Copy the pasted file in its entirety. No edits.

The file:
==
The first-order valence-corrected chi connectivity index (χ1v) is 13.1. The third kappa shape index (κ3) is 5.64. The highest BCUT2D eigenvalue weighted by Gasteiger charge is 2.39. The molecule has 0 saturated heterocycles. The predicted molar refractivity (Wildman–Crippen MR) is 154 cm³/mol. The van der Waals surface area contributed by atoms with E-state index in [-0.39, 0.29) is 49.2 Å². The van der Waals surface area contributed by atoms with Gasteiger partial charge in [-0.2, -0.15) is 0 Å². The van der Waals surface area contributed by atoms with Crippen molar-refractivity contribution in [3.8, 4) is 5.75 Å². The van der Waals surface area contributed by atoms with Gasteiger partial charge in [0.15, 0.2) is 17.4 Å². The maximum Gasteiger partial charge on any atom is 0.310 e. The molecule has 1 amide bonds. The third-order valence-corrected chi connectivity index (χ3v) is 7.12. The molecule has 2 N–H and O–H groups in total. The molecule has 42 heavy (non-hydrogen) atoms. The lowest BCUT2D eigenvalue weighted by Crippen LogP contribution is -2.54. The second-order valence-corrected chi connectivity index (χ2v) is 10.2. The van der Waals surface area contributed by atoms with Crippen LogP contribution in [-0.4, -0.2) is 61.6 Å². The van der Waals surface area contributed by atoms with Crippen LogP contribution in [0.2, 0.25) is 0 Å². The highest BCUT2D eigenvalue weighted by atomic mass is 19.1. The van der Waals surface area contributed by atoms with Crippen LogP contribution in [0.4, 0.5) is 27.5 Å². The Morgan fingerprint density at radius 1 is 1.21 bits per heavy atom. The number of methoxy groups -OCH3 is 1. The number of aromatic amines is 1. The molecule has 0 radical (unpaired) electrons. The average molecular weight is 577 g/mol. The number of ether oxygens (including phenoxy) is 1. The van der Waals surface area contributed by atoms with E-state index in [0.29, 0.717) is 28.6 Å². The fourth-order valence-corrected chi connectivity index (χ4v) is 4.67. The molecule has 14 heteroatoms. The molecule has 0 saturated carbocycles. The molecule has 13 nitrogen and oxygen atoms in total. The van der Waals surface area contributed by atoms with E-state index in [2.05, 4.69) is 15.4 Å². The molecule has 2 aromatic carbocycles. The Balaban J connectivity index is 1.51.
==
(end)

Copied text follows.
The first-order valence-corrected chi connectivity index (χ1v) is 13.1. The third kappa shape index (κ3) is 5.64. The highest BCUT2D eigenvalue weighted by Gasteiger charge is 2.39. The molecule has 0 saturated heterocycles. The predicted molar refractivity (Wildman–Crippen MR) is 154 cm³/mol. The van der Waals surface area contributed by atoms with E-state index in [-0.39, 0.29) is 49.2 Å². The van der Waals surface area contributed by atoms with Gasteiger partial charge in [-0.2, -0.15) is 0 Å². The van der Waals surface area contributed by atoms with Crippen molar-refractivity contribution in [3.8, 4) is 5.75 Å². The van der Waals surface area contributed by atoms with Gasteiger partial charge in [0.15, 0.2) is 17.4 Å². The maximum Gasteiger partial charge on any atom is 0.310 e. The molecule has 1 amide bonds. The third-order valence-corrected chi connectivity index (χ3v) is 7.12. The molecule has 2 N–H and O–H groups in total. The molecule has 42 heavy (non-hydrogen) atoms. The lowest BCUT2D eigenvalue weighted by Crippen LogP contribution is -2.54. The second-order valence-corrected chi connectivity index (χ2v) is 10.2. The van der Waals surface area contributed by atoms with Crippen LogP contribution in [-0.4, -0.2) is 61.6 Å². The van der Waals surface area contributed by atoms with Crippen LogP contribution in [0.2, 0.25) is 0 Å². The highest BCUT2D eigenvalue weighted by atomic mass is 19.1. The van der Waals surface area contributed by atoms with Crippen LogP contribution in [0.4, 0.5) is 27.5 Å². The Morgan fingerprint density at radius 1 is 1.21 bits per heavy atom. The number of methoxy groups -OCH3 is 1. The number of aromatic amines is 1. The molecule has 0 radical (unpaired) electrons. The average molecular weight is 577 g/mol. The number of ether oxygens (including phenoxy) is 1. The van der Waals surface area contributed by atoms with E-state index in [0.29, 0.717) is 28.6 Å². The fourth-order valence-corrected chi connectivity index (χ4v) is 4.67. The molecule has 14 heteroatoms. The molecule has 0 saturated carbocycles. The molecule has 13 nitrogen and oxygen atoms in total. The van der Waals surface area contributed by atoms with E-state index in [2.05, 4.69) is 15.4 Å². The molecule has 2 aromatic carbocycles. The Balaban J connectivity index is 1.51.